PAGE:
I found this article at CNN interesting:
(CNN)Scientists have zeroed in our genetic code to better determine why some people develop chronic traumatic encephalopathy, the Alzheimer’s-like disease associated with repeated hits to the head. In a new study, researchers at Boston University’s CTE Center say that a variant of the gene TMEM106B may influence why some people experience more severe forms of the disease than others.
“Among people who have CTE, people with this [genetic] variation are 2.5 times more likely to develop dementia,” said Dr. Jesse Mez, assistant professor of neurology at Boston University’s School of Medicine. Mez was a co-author of the study, published Saturday in the journal Acta Neuropathologica Communications.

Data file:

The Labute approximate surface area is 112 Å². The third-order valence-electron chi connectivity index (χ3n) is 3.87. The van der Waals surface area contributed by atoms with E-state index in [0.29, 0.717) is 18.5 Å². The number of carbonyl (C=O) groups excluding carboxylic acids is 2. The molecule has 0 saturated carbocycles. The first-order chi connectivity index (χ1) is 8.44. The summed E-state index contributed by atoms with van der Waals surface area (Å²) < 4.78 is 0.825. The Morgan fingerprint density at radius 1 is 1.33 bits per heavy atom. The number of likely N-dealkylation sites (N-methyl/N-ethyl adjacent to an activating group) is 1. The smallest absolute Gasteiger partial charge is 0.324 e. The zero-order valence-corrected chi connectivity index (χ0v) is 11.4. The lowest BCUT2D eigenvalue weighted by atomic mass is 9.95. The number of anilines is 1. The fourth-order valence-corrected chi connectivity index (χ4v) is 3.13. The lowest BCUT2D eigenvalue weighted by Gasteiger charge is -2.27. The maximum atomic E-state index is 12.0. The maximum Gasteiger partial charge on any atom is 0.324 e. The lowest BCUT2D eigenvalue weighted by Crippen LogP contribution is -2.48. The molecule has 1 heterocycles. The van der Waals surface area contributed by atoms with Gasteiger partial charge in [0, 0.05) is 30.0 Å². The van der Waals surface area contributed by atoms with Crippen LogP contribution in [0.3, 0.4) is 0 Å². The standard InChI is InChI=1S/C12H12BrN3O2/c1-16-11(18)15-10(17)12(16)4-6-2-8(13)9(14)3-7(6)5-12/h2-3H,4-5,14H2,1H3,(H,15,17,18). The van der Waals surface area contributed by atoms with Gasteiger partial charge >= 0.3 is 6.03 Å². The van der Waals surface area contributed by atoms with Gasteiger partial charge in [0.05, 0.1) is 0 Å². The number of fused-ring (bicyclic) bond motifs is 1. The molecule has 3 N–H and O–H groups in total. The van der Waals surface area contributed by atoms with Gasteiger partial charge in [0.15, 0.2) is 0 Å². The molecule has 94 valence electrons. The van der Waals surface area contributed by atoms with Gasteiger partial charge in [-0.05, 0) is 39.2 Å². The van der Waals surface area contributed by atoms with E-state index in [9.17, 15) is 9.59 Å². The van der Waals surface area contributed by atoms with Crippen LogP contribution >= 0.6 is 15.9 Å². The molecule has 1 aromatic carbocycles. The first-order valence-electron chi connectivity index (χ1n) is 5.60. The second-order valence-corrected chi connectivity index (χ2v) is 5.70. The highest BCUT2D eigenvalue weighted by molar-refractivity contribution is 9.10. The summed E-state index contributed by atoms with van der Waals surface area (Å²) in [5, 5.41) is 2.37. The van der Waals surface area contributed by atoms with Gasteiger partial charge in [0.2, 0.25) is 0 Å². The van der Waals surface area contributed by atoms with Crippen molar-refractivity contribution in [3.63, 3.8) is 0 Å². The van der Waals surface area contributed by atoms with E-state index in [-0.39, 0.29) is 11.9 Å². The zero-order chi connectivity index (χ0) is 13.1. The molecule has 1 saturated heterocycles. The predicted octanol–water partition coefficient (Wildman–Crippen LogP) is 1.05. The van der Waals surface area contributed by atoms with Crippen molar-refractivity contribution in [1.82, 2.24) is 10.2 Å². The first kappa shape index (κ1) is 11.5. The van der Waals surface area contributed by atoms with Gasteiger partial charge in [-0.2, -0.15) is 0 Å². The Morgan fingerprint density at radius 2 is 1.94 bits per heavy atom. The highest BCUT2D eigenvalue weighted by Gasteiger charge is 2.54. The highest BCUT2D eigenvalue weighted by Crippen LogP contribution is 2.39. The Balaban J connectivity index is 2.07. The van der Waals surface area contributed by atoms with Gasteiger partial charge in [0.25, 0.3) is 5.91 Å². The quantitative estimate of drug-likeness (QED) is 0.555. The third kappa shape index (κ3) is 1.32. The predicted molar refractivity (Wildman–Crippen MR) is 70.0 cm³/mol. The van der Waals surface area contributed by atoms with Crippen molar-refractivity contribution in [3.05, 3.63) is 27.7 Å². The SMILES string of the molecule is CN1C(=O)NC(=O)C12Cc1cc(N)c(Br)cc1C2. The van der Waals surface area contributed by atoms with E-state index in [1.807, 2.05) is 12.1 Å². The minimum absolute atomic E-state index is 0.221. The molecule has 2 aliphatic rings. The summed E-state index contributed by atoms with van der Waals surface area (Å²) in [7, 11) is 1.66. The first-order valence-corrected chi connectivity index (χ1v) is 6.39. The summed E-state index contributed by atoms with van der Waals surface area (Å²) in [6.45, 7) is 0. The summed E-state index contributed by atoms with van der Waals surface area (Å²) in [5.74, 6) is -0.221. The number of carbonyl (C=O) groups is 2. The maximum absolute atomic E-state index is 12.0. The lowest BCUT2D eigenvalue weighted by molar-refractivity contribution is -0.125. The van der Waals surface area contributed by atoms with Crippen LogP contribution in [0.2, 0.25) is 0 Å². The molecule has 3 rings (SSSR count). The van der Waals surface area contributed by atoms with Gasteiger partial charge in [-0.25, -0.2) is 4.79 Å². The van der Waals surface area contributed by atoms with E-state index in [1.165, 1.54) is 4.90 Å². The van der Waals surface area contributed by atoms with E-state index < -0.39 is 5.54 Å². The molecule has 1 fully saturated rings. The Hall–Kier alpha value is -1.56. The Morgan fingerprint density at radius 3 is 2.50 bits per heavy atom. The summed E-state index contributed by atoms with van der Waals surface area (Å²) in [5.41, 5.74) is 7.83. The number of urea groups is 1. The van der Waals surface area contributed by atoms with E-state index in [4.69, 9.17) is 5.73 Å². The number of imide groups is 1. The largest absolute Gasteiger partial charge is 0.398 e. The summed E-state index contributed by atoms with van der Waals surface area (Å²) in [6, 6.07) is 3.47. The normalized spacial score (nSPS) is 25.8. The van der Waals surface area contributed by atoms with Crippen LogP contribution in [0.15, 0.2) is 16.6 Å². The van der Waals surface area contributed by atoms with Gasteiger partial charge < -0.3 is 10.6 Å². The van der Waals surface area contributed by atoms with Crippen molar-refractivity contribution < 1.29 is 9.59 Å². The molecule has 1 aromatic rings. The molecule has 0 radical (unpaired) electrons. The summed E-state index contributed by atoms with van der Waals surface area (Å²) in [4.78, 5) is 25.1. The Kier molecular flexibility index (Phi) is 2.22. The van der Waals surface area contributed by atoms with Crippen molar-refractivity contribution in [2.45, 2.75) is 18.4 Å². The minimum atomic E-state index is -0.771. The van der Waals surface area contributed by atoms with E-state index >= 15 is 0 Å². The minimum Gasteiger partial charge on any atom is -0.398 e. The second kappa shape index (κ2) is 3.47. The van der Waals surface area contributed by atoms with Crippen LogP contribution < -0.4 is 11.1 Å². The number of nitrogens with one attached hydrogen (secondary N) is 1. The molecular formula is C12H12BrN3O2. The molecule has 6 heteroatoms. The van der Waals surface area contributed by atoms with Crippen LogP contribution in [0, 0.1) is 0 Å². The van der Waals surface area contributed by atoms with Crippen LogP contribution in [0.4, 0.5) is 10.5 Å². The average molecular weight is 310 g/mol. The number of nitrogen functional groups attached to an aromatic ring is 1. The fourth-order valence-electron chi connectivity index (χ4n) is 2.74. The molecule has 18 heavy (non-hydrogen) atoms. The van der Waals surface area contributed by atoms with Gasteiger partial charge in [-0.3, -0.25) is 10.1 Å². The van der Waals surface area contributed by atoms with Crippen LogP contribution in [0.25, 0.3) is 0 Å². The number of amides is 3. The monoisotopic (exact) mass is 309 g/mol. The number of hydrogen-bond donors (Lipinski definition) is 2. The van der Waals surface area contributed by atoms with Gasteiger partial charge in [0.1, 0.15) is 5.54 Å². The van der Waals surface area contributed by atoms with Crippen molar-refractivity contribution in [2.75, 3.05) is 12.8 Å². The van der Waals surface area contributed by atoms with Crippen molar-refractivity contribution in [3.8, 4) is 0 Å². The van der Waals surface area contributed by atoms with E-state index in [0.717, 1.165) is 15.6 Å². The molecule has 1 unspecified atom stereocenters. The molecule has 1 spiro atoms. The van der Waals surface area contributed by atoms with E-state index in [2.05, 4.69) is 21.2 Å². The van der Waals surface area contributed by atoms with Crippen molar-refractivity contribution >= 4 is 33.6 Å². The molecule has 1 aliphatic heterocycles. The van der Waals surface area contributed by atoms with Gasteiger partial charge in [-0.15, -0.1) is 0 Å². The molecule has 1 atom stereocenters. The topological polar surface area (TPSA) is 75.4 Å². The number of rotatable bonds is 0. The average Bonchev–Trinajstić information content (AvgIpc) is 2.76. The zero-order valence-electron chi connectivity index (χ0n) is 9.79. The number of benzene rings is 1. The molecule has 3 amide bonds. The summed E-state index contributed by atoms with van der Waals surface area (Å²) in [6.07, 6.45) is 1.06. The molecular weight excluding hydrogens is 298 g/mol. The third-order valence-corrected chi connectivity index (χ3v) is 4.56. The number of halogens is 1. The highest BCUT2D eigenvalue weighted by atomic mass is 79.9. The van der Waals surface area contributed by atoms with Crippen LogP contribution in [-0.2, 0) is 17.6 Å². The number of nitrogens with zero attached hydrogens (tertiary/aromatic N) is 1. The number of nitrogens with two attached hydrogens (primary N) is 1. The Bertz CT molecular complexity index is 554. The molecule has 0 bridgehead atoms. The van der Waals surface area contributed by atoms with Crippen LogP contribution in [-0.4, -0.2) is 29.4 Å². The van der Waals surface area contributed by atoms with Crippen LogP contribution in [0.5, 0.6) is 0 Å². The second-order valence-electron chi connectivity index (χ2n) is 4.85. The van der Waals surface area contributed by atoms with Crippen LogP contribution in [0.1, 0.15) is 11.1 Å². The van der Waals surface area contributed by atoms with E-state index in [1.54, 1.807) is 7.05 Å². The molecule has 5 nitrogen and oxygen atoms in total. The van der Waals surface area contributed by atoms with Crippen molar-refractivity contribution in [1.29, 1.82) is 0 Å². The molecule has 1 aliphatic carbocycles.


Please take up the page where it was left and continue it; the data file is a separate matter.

Mez said the findings, though early, are a step toward better understanding of the disease. “It helps us better understand biologically, mechanistically, what is going on in the brain in CTE.
“In understanding the mechanism and in identifying this genetic risk factor, we have new potential targets to develop therapies,” he said.
The authors point out that their findings need to be further investigated in a larger group and replicated to make any definitive conclusions.
My interpretation of all of this is that CTE is multifactorial in its causes and that as our tools become better that is likely to be the case for all sorts of ailments that are presently thought to be caused by pathogens or lifestyle diseases.
I doubt that will save football, however. I strongly suspect that within a decade youth football (pre-high school) will largely have vanished and that high school football won’t be far behind. That will have a cascade effect on professional football.